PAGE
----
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Quality-Speed Tradeoff — You’re kidding yourself.

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  • Ron Jeffries
    http://xprogramming.com/blog/2009/02/01/quality-speed-tradeoff-youre-kidding-yourself/ Ron Jeffries www.XProgramming.com www.xprogramming.com/blog Fatalism is
    Message 1 of 174 , Feb 1, 2009
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      http://xprogramming.com/blog/2009/02/01/quality-speed-tradeoff-youre-kidding-yourself/

      Ron Jeffries
      www.XProgramming.com
      www.xprogramming.com/blog
      Fatalism is born of the fear of failure, for we all believe that we carry
      success in our own hands, and we suspect that our hands are weak. -- Conrad
    • Charlie Poole
      Hi Ilja, ... Yes. ... Just that I haven t suggested we not fix it. Only that we not use the stop the line technique. It seems as if you are saying that use
      Message 174 of 174 , Feb 5, 2009
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        Hi Ilja,

        > >> And if we don't fix it, we are basically saying that it's
        > ok to keep
        > >> features in a not-really-done state. We are basically saying "this
        > >> feature wasn't really done, but rather than having you
        > learn what it
        > >> takes to really get it done, I'd like you to work on new features
        > >> instead." Seems to me to be a way to more not-really-done
        > features in
        > >> the future.
        > >
        > > Are you conflating the issue of how we fix it with the level of
        > > importance we ascribe to it?
        >
        > I'm saying that the level of importance we ascribe to fixing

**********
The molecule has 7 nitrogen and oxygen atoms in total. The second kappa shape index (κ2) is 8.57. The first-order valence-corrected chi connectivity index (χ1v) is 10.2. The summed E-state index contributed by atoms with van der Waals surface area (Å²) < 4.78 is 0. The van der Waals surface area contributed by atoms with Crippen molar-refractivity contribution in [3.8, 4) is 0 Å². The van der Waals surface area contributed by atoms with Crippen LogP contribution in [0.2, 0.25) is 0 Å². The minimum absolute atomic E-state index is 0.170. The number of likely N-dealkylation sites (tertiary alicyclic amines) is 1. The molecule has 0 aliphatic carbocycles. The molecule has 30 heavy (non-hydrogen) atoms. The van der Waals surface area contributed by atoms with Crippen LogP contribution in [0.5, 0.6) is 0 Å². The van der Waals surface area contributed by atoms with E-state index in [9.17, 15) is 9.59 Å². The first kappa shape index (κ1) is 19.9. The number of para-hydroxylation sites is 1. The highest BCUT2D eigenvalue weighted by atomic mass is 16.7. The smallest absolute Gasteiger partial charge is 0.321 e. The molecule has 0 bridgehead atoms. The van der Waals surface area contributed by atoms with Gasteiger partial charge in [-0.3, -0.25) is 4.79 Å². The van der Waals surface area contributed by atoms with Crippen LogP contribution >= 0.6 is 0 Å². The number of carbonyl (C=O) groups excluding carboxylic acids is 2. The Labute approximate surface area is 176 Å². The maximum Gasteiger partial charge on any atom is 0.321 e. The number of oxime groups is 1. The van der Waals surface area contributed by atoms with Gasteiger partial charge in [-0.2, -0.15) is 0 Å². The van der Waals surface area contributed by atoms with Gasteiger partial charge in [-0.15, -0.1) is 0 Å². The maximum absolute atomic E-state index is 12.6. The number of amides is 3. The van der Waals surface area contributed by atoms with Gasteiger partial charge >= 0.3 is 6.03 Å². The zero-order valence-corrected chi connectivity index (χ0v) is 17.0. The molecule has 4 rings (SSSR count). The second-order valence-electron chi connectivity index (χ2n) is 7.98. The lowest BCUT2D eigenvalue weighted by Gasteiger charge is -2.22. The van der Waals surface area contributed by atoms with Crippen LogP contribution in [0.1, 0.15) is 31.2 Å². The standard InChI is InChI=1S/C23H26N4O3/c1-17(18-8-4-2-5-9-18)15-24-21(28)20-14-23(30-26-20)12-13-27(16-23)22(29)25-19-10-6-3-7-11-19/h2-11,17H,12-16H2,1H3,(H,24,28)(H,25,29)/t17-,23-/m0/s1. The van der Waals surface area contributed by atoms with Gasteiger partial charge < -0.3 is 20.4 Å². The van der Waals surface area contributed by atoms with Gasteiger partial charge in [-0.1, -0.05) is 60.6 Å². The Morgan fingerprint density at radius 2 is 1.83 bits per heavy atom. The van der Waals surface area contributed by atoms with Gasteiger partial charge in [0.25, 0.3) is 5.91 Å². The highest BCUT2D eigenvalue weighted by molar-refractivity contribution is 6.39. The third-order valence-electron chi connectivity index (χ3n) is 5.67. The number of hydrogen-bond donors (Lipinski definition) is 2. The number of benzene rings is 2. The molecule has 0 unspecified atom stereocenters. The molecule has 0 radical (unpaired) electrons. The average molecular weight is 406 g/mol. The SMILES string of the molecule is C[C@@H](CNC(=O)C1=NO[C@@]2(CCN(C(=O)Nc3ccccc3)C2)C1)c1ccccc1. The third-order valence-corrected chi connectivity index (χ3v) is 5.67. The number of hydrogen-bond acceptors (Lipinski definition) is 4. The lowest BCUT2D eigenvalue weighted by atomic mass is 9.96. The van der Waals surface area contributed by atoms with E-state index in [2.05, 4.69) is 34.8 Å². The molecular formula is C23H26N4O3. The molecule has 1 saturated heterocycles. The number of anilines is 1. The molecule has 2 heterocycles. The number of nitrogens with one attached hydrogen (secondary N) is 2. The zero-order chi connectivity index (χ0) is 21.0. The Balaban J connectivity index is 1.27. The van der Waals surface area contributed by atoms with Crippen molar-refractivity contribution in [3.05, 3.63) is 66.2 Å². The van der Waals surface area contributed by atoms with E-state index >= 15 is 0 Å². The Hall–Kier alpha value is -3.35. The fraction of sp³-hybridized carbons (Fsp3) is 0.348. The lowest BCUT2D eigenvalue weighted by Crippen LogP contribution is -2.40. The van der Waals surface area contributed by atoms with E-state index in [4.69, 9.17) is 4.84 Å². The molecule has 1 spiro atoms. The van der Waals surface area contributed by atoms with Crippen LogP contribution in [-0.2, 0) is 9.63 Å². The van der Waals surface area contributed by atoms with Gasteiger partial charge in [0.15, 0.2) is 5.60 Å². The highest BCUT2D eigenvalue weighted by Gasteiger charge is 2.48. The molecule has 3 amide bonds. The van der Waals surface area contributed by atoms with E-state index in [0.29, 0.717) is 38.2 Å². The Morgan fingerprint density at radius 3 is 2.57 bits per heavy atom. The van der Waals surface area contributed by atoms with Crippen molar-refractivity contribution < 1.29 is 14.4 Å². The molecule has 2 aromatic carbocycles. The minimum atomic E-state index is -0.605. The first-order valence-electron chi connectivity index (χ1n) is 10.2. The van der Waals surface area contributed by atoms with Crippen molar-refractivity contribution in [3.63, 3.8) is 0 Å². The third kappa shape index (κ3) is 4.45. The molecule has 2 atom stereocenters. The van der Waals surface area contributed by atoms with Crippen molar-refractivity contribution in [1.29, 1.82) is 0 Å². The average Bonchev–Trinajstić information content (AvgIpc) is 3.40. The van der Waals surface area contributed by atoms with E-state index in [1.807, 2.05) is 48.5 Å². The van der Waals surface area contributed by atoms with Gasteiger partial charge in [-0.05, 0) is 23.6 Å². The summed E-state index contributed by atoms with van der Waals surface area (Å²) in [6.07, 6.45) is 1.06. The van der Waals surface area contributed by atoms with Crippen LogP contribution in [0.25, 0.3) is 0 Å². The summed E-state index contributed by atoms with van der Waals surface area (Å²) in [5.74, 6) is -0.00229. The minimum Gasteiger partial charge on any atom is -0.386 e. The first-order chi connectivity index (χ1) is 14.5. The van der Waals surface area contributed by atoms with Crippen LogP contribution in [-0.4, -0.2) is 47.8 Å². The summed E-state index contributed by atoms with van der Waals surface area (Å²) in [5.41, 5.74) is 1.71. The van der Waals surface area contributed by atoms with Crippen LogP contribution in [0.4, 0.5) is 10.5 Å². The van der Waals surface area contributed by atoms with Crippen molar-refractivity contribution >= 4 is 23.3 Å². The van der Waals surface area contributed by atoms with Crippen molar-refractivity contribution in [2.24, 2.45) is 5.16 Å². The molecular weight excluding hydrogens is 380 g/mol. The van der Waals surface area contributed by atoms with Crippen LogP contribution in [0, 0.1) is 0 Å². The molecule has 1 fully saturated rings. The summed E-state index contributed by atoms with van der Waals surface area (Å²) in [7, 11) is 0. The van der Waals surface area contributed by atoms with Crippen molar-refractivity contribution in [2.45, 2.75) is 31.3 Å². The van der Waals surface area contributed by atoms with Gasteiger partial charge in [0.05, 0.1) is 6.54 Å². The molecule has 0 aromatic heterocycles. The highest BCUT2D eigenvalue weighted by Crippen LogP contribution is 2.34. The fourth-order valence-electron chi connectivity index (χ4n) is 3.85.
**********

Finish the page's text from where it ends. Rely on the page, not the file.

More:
> the defect *will* have an impact on the leve of importance
        > ascribed to preventing defects in the future.

        Yes.

        > > I'm certainly not
        > > saying it's OK to be not-really-done, just that there is a
        > real-world
        > > difference between being released and not being released.
        >
        > Well, by not fixing a not-really-done feature to really-done,
        > I don't see how that's *not* communicating that
        > not-really-done in fact *is* acceptable. You just accepted a
        > not-really-done feature, after all.
        >
        > Might be missing something, though.

        Just that I haven't suggested we not fix it. Only that we
        not use the "stop the line" technique. It seems as if you
        are saying that use of stop the line equates to "this
        is important" and non-use to "we don't care$."

        I simply see it as /one/ way we have of highlighting the
        importance of certain problems. The filing of a bug is,
        in itself, another way. In most places where I've worked,
        bugs were assigned a business priority - here I'm using
        "bug" to refer to those formally reported, of course.

        Other ways will exist in different organizations. I
        suspect that we're suffering a bit here - as in most
        discussions - from the fact that we all imagine this
        happening in a particular context, which of course
        differs for each of us.

        Charlie


        > Cheers, Ilja
        >
        >
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